The economy. If ever we needed someone with a crystal ball to tell us where this economy is going, now would be the time to find that person. We’ve been dealing with such confounding elements. Demand for home furnishings is still up even though supply is still down. While that is good news, on the one hand, it is also a bit nerve-wracking. Will sales slow way down or stop? Or will furniture demand remain robust? Those questions are on everyone’s mind because how can you plan for the rest of this year, let alone the first half of 2022 if you don’t have a clear idea of where we are heading?
I connected with David Wessel, a senior fellow at the Brookings Institution and director of the Hutchins Center of Fiscal and Monetary Policy. We dug into the economy and where we are. Here’s the good news. Wessel expects this boom to continue at a minimum through the end of the year and likely well into 2022. Interest rates remain low, while the stock market is high, more vaccines are finding their way into more arms, and consumer savings are up. All of these things bode well for home furnishings retail; however, there are some concerns.
Wessel and his colleagues are cognizant that every boom is followed by a bust or, at the very least, a significant slowdown. On his list of concerns, he says, “we will soon see a withdrawal of fiscal stimulus. Additional unemployment benefits will end, and it is unlikely more individual stimulus checks will be coming.” Then there is this whole question about the strong sales our industry is enjoying.
“I wonder if there is too much spending euphoria that might be over-inflating the marketplace. With supply constrained, if there is too much demand, that will force the Fed to step on the brakes sooner than they expect,” Wessel said. That could spark higher interest rates.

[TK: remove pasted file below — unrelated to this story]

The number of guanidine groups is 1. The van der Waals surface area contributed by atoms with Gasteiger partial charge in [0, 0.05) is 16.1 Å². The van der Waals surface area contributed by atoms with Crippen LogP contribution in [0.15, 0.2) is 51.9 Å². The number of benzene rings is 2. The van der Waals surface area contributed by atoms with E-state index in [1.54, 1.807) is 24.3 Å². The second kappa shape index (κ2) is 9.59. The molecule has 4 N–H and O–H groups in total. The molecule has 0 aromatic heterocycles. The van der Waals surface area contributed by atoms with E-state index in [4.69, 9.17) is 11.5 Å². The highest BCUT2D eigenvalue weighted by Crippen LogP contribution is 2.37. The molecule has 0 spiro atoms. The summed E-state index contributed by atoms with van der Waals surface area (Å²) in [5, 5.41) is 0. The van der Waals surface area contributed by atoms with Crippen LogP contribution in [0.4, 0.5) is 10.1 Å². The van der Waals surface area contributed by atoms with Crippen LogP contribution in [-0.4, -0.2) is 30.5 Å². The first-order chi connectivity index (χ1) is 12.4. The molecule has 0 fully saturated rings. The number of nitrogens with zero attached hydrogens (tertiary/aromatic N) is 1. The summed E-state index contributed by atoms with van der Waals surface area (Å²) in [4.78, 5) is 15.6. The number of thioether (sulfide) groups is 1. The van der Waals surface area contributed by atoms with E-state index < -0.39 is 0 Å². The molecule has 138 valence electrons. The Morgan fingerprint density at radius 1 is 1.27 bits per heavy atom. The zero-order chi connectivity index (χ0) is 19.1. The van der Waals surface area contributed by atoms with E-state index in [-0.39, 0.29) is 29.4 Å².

One thing is clear; we are in uncharted territory. You cannot compare this recovery to any other in our history. It’s not like 2008 post-recession recovery or the months after September 11th. This pandemic economy is one of a kind.
A bright spot we need to keep an eye on is new home construction. We all know that when new homes are being built, they need to be furnished, so furniture demand rises. March saw a 15 year high in home starts, and Wessell believes that trend will continue. Maybe not at record rates but a steady increase. He points to the fact that there are moves too in zoning and that the building of accessory buildings is more common thanks to the work-at-home world in which we live. This new home surge should continue for perhaps the next 24 months. We will keep on top of that because that could be huge for your business.
The final thing I asked Wessell is what do we need to watch out for? Are there warning signs that could tip us off to an impending slowdown?
“I would point to a few areas,” he said.
- If we start to see an increase in interest rates in the bond market, we need to care about that if they rise more than expected.
- If prices heat up across the economy.
- Congressional inaction. If any bipartisan items can be passed, that is a good thing. If not, there are concerns.
- If US/China relations become disruptive, then that will negatively impact trade, and furniture would take a hit.
- I am concerned about trade friction. If it grows and some tariffs aren’t rolled back, it will negatively impact the economy.
I am not trying to be a killjoy here. As I mentioned, sales are still strong, and they are expected to remain that way for a while. I just want to make sure we’re all armed with good information about what to look for that points to a slowdown. It’s always better to be prepared.